Book Reviews

The Spotlight: A Review Of “Smart Money Woman” By Arese Ugwu

Whoa!  It’s been a long minute since I wrote on The Spotlight or even did a review.  But if you’ve read my most recent post, you’d know why.  I’ve been mad busy, and I still am.  But there’s something I’ve realised about reading, it is addictive!  Once I finish a book, I want to rest, but give me a day, I’ll be itching to get stuck in another.  I don’t know how I can have these two addictions; writing stories and reading books!!!  But God is helping me 🙂

Okay, well, welcome to a new episode of The Spotlight!  I’ve missed it, and I am happy to be back to talk about this wonderful book I’ve just read.  Yes, it’s wonderful…  Seriously!  Don’t stop reading yet, I do have some critiques.

First though, let me introduce the author, Arese Ugwu.  She is the founder of the finance blog,, which has a vision to change the African narrative of poverty by educating this generation and the next, through financial literacy content and programmes, such as her groundbreaking book, Smart Money Woman.  She is the recipient of a number of awards for her work, and serves on several boards including House of Tara, and the Nigeria Higher Education Foundation as a non-executive director, and is also an associate member of WIMBIZ, serving on its planning committee since 2015.  Arese is also a proud single mother of a little girl, who she calls her motivation.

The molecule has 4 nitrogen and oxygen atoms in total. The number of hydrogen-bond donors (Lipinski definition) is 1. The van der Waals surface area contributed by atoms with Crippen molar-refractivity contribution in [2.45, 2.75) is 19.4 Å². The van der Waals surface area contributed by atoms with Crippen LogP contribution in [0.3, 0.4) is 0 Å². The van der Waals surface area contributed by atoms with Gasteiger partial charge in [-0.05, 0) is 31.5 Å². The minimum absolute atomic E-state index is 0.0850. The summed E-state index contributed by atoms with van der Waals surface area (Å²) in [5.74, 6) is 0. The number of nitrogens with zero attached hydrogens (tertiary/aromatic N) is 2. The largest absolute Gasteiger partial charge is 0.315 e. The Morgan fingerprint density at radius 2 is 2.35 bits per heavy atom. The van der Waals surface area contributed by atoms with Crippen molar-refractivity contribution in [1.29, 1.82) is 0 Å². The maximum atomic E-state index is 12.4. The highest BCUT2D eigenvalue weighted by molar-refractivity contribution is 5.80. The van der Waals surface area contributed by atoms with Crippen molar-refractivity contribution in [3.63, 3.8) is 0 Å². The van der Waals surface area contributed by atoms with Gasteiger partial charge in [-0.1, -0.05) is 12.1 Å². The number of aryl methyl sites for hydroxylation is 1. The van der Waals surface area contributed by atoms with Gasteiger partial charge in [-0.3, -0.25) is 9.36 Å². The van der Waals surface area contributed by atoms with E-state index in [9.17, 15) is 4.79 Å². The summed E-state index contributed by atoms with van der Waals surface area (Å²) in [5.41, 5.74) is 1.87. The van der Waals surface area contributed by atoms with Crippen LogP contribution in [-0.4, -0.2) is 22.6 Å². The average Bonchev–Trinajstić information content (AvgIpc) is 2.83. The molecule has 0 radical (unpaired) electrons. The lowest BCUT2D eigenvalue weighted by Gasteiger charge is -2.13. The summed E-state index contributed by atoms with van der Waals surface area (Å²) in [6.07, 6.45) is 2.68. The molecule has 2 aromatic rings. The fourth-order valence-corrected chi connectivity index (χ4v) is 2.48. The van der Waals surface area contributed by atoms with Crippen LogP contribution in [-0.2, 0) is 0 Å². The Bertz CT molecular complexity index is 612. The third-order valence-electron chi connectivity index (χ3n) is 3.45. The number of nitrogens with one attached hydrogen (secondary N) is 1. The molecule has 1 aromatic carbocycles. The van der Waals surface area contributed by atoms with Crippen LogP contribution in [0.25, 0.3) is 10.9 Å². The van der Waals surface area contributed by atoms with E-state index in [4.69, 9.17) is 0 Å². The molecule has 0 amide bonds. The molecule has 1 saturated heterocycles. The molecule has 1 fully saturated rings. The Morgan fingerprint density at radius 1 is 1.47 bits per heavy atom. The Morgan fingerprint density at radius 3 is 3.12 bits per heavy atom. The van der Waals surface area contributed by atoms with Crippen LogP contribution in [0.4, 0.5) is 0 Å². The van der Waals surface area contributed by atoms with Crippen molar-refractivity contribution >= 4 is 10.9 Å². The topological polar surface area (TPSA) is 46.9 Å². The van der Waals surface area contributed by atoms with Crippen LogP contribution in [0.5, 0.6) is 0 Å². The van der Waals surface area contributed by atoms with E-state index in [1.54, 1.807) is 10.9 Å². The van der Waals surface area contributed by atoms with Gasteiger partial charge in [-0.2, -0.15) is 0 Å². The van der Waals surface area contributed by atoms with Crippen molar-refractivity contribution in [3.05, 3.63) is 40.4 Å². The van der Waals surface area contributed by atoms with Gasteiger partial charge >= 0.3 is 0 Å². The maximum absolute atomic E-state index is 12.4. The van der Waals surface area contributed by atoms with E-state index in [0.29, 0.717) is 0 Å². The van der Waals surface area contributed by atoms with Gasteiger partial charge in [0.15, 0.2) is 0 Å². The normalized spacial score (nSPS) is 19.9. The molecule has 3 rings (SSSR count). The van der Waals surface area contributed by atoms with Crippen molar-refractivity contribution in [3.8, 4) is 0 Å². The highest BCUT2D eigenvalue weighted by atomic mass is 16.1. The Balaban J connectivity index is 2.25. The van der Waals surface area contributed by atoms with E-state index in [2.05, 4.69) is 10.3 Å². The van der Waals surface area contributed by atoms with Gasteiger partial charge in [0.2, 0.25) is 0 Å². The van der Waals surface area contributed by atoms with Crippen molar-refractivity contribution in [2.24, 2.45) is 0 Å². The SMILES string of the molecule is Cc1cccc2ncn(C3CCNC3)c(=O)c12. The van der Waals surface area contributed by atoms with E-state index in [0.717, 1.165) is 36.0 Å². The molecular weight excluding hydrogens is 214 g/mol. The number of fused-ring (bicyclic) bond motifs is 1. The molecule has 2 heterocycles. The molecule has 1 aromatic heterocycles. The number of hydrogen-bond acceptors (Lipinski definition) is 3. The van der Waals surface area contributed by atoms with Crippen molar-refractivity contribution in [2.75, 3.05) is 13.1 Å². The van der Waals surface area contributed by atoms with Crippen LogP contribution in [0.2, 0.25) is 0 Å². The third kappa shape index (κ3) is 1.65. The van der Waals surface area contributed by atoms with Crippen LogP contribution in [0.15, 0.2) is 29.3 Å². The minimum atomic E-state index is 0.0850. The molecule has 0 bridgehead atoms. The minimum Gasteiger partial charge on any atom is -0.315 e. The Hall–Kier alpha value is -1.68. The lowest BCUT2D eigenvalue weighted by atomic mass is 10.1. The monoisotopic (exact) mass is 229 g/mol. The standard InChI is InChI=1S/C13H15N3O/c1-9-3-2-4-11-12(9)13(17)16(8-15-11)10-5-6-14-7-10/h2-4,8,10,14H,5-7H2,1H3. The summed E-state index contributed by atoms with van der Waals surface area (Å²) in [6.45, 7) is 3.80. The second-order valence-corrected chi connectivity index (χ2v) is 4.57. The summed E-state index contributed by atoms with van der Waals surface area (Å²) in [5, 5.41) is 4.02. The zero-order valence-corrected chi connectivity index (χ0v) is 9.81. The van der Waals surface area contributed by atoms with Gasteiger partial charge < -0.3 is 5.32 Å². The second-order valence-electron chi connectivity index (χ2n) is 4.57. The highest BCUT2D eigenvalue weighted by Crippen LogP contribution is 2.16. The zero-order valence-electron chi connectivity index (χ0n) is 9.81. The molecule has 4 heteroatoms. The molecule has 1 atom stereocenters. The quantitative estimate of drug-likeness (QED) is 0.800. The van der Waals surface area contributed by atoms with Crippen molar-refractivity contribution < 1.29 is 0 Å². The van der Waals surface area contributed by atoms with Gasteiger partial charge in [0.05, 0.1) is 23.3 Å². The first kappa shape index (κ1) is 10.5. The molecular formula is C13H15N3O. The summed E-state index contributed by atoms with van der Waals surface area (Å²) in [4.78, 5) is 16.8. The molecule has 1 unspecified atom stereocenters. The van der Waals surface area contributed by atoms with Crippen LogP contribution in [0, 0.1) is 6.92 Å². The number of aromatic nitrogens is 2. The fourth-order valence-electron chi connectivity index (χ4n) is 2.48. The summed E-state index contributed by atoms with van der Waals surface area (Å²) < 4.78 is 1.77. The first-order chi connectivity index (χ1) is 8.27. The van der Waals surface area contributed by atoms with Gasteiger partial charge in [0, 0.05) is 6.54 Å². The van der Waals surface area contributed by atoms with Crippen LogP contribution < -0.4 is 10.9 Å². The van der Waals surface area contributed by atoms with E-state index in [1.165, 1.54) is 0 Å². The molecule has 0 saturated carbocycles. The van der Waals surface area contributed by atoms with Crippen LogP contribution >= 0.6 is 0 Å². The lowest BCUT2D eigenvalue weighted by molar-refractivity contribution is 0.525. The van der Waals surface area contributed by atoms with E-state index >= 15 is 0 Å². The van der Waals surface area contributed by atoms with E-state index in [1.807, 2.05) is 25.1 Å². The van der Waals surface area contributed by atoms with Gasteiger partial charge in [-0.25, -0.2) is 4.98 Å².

I heard of the book last year and found it intriguing, but not enough to cough up the money needed to buy a copy.  I thought it was expensive for what looked like a small self-help book.  I got more intrigued when I learnt that it was actually a fictional story she’d written to communicate her message.  I was like, “WOW, that’s what I do!!!”  Suddenly, I was interested to see how she had used a story to teach about finance.  I thought it would be interesting, and I wasn’t disappointed.

So, to the review gon gon.  This book was innovative, imaginative, relevant, educative, inspiring, amusing and thought provoking!  It challenged me like mad.  Not because I am like the main character, but I could see myself in one or two of the characters, and I imagined what would happen if I went through some of the challenges these women faced.

I was reading this book like my life depended on it because I really needed someone to sit me down and say, “Ufuoma, you’re not being financially smart oh.  This is what you are doing wrong, and this is what you should be doing…”  The book ministered to me.  And I will confess that it was what gave me the fire on my butt to go ahead and publish my books in paperback this week!  I mean, what was I afraid of, and why was I delaying???  When I could be making money from their sales with just a little work, I am here managing with ebooks only.  That’s just one of the ways the book has already caused me to take control of my financial situation.

But back to the matter.  Arese told a story about Zuri, a middle class, working girl, who seems to have everything going for her.  Good job, great car, a high-end apartment and everything she can afford.  Except it’s not the true picture.  True picture is that she isn’t able to afford her lifestyle, and it takes a few bills in one month for her to realise that something is seriously wrong, and she needs to curb her spending, make some adjustments and take control of her finances.  Arese told a very interesting story that I won’t bother to narrate, because you should get the book yourself!